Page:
First Semester of Med School | A Reflection

Medical school is a lot about reflection and building upon existing skills.  Therefore, I thought it would be more than appropriate to review my first semester and discuss my experiences alongside any lessons I've learnt! 

1. Adapt your study skills.  No matter how many degrees you've done, you may still need to adapt your learning skills and methods, and that is okay! In fact, I whole-heartedly encourage people to change up their learning tools because you never know what might fit like a glove.

2. Change it up depending on the topic! You don't need the same study skills for each module.  For every subject, I had a different way of learning or taking notes and that worked wonders for me.

3. Deciles don't matter - passing does.  Remember, it is the patients, not peers, which will feel the effects of your hard work.  You cannot afford to 'forget' all that you learnt because medical school is just long-winded training for a job that requires a holistic approach for optimal management of a patient's condition.  Your first exam may feel intimidating and time may scary.  However, the first exam is only to test the waters and allow you to dip a toe in to get a flavour for what exam style questions would be like.  You may come out thinking you failed and end up pleasantly surprised at the outcome like myself! 

4. Extra curricular activities are possible, and sometimes needed!  No matter what you are doing in your life, we all need hobbies or passions to submerge ourselves in to bring our mind to something else.  No one likes to be saturated in only one thing.  Therefore, I recommend you pursue your favourite hobbies or even try to build new ones!  

5. You will make friends.  I was very nervous starting medical school, especially as a graduate.  I was convinced I wouldn't have any friends and need to be happy with being alone.  However, I have been blessed with the sweetest friends that are hard working and motivating souls. 

6. Your mental health is important - make sure you are observant of it.  Whether it be a case of Imposters' Syndrome, stress, anxiety, or even depression, remain mindful of your state and ensure you have people to talk to when feeling overwhelmed.  Things do get a lot more manageable, easier, and interesting! I highly recommend making appointments with your university's pastoral/mental health facilities or even a local GP surgery.

7. Time management is key.  Lack of sleep is often glamorised and sacrificing a good night fo rest has been seen as 'goals' by many motivational speakers and individuals.  Personally, I believe you should never let go of sleep but manage your time more effectively to do all you wish without feeling tired.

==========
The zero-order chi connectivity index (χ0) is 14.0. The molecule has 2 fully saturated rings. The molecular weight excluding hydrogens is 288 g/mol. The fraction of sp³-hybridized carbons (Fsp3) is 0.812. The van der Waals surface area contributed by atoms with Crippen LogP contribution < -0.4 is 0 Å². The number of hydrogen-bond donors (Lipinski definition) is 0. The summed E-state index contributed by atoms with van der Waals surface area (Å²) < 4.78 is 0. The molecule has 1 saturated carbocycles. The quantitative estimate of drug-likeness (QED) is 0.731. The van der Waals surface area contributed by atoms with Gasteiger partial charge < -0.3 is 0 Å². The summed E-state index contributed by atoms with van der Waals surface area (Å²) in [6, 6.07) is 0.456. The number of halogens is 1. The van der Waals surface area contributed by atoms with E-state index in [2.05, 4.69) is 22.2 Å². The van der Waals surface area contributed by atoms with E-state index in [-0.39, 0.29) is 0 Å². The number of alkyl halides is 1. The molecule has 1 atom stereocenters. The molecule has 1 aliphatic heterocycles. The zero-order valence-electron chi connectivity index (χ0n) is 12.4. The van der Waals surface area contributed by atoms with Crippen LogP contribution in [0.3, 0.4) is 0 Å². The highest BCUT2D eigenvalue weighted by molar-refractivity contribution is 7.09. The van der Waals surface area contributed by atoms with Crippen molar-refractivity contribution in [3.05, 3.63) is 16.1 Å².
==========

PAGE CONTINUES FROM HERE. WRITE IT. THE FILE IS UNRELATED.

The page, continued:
8. Don't buy all the textbooks! Most medical schools have access to an online resource of textbooks.  The BMA have a free library service for medical students if they cannot get the necessary textbooks from their university one.  The only textbooks I recommend are the BIOS Instant Notes for various medical science topics (purchase whichever you find difficult - I own all of them as they helped tremendously during my undergraduate degree), and Grays Anatomy for Students because it is perfect throughout your pre-clinical and even clinical years. 

9. Don't let competition get to you.  If you thrive on competition, then try to keep it to yourself.  Some people find it overwhelming and it could negatively impact others.  On top of this, keep your successes to yourself - wear your success like a T shirt not a tuxedo.  No one likes a bragging Bill! Humbleness will go far.  Everyone is in the same boat.  The moment you start to compete, you may find your grades falter.  Work towards helping patients and doing your best for them not yourself and not to get top decile.  

10. A daily dose of self-care.  This is important.  We all need to relax and unwind from a long day and one form of self care that has really stuck with me is actually exercising! I am going to be posting my 'Month 1 Insanity Review' on Monday which will be very exciting!  Other forms of self care include skin care treatments, a hot shower/bath, putting a little extra time into your favourite meal, or reading a lovely novel.  On that note, something else I do when doing house chores or just wanting a fresh mindset is watch Disney and/or Pixar movies.  This may seem very childish but honestly, nothing is more wholesome and humbling than a classic kid's film. 

Where have I been?

I think this is what most people want an explanation for.  I did struggle since my thesis for my masters in terms of time management and the transition to a new university, lifestyle, and location.  It was a difficult time just because there were many unexpected speed bumps along the way.  I was struggling to think of blog posts and was suffering with, what felt like, chronic writers' block.  I was trying different things terms of my social media (like adhering to a 'pink' theme on my instagram which fell through quick- I just like colour too much!),  and was figuring out my 'niche'.  

Nonetheless, things are starting to come into fruition by looking brighter and greener.  In addition, I am trying to grow more comfortable in my own interests, desires, and skin which includes a long process of healing insecurities.  It can be a tough battle.  Thus, I stress the importance of number 10 on this journey of becoming a better you.  

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